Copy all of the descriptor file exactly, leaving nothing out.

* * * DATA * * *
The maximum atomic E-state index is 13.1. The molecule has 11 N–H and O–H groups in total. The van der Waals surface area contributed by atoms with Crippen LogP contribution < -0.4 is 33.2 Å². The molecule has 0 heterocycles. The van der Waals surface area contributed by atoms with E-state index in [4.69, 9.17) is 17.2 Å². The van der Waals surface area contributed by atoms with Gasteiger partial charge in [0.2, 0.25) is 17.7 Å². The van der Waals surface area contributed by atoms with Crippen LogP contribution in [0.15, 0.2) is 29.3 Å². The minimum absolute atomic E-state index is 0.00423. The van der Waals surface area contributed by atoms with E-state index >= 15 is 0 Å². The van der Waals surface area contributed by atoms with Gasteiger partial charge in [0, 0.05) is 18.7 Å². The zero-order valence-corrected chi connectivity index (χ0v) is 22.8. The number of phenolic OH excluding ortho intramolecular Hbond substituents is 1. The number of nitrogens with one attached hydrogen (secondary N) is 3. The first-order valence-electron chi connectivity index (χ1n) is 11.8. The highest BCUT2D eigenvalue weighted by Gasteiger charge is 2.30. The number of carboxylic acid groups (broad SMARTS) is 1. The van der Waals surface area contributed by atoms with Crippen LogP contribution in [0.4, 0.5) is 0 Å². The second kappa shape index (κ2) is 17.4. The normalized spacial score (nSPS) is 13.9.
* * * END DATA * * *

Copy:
The maximum atomic E-state index is 13.1. The molecule has 11 N–H and O–H groups in total. The van der Waals surface area contributed by atoms with Crippen LogP contribution < -0.4 is 33.2 Å². The molecule has 0 heterocycles. The van der Waals surface area contributed by atoms with E-state index in [4.69, 9.17) is 17.2 Å². The van der Waals surface area contributed by atoms with Gasteiger partial charge in [0.2, 0.25) is 17.7 Å². The van der Waals surface area contributed by atoms with Crippen LogP contribution in [0.15, 0.2) is 29.3 Å². The minimum absolute atomic E-state index is 0.00423. The van der Waals surface area contributed by atoms with E-state index >= 15 is 0 Å². The van der Waals surface area contributed by atoms with Gasteiger partial charge in [0, 0.05) is 18.7 Å². The zero-order valence-corrected chi connectivity index (χ0v) is 22.8. The number of phenolic OH excluding ortho intramolecular Hbond substituents is 1. The number of nitrogens with one attached hydrogen (secondary N) is 3. The first-order valence-electron chi connectivity index (χ1n) is 11.8. The highest BCUT2D eigenvalue weighted by Gasteiger charge is 2.30. The number of carboxylic acid groups (broad SMARTS) is 1. The van der Waals surface area contributed by atoms with Crippen LogP contribution in [0.4, 0.5) is 0 Å². The second kappa shape index (κ2) is 17.4. The normalized spacial score (nSPS) is 13.9.